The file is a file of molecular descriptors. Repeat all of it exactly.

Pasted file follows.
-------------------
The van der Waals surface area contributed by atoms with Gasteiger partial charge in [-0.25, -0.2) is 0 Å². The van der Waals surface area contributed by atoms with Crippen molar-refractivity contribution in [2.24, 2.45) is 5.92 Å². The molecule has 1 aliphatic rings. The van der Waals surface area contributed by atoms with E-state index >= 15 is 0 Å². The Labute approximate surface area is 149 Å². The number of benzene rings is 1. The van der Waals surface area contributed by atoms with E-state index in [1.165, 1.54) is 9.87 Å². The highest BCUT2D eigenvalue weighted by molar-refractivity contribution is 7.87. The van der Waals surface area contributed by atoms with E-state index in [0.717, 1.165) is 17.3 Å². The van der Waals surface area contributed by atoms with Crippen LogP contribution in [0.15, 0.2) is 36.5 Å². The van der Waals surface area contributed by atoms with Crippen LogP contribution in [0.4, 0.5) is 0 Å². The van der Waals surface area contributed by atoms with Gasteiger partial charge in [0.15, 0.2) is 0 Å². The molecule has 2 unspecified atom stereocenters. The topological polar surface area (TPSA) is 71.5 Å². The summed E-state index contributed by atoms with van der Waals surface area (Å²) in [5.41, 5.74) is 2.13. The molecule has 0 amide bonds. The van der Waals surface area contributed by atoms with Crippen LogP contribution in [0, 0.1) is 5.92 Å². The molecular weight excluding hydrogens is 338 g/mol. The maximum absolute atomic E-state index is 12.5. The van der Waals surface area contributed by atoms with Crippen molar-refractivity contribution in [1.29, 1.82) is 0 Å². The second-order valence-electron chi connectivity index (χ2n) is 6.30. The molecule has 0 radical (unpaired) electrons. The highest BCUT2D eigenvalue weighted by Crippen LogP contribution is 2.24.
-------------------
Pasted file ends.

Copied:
The van der Waals surface area contributed by atoms with Gasteiger partial charge in [-0.25, -0.2) is 0 Å². The van der Waals surface area contributed by atoms with Crippen molar-refractivity contribution in [2.24, 2.45) is 5.92 Å². The molecule has 1 aliphatic rings. The van der Waals surface area contributed by atoms with E-state index >= 15 is 0 Å². The Labute approximate surface area is 149 Å². The number of benzene rings is 1. The van der Waals surface area contributed by atoms with E-state index in [1.165, 1.54) is 9.87 Å². The highest BCUT2D eigenvalue weighted by molar-refractivity contribution is 7.87. The van der Waals surface area contributed by atoms with E-state index in [0.717, 1.165) is 17.3 Å². The van der Waals surface area contributed by atoms with Crippen LogP contribution in [0.15, 0.2) is 36.5 Å². The van der Waals surface area contributed by atoms with Crippen LogP contribution in [0.4, 0.5) is 0 Å². The van der Waals surface area contributed by atoms with Gasteiger partial charge in [0.15, 0.2) is 0 Å². The molecule has 2 unspecified atom stereocenters. The topological polar surface area (TPSA) is 71.5 Å². The summed E-state index contributed by atoms with van der Waals surface area (Å²) in [5.41, 5.74) is 2.13. The molecule has 0 amide bonds. The van der Waals surface area contributed by atoms with Crippen LogP contribution in [0, 0.1) is 5.92 Å². The molecular weight excluding hydrogens is 338 g/mol. The maximum absolute atomic E-state index is 12.5. The van der Waals surface area contributed by atoms with Crippen molar-refractivity contribution in [1.29, 1.82) is 0 Å². The second-order valence-electron chi connectivity index (χ2n) is 6.30. The molecule has 0 radical (unpaired) electrons. The highest BCUT2D eigenvalue weighted by Crippen LogP contribution is 2.24.